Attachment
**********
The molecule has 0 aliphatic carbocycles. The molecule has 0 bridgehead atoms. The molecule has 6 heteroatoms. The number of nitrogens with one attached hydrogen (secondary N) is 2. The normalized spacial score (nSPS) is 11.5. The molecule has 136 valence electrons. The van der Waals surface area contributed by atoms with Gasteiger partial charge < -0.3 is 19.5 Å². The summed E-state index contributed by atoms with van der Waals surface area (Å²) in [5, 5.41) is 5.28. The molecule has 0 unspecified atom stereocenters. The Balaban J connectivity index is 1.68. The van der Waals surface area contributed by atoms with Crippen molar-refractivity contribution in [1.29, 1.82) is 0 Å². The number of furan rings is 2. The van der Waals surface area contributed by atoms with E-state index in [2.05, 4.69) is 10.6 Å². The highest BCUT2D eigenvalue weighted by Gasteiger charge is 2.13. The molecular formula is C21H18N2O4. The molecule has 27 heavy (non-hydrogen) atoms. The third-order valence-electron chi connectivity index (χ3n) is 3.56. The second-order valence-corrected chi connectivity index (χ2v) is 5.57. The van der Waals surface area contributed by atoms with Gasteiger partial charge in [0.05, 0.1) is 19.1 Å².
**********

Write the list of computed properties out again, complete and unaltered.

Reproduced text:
The molecule has 0 aliphatic carbocycles. The molecule has 0 bridgehead atoms. The molecule has 6 heteroatoms. The number of nitrogens with one attached hydrogen (secondary N) is 2. The normalized spacial score (nSPS) is 11.5. The molecule has 136 valence electrons. The van der Waals surface area contributed by atoms with Gasteiger partial charge < -0.3 is 19.5 Å². The summed E-state index contributed by atoms with van der Waals surface area (Å²) in [5, 5.41) is 5.28. The molecule has 0 unspecified atom stereocenters. The Balaban J connectivity index is 1.68. The van der Waals surface area contributed by atoms with Crippen molar-refractivity contribution in [1.29, 1.82) is 0 Å². The number of furan rings is 2. The van der Waals surface area contributed by atoms with E-state index in [2.05, 4.69) is 10.6 Å². The highest BCUT2D eigenvalue weighted by Gasteiger charge is 2.13. The molecular formula is C21H18N2O4. The molecule has 27 heavy (non-hydrogen) atoms. The third-order valence-electron chi connectivity index (χ3n) is 3.56. The second-order valence-corrected chi connectivity index (χ2v) is 5.57. The van der Waals surface area contributed by atoms with Gasteiger partial charge in [0.05, 0.1) is 19.1 Å².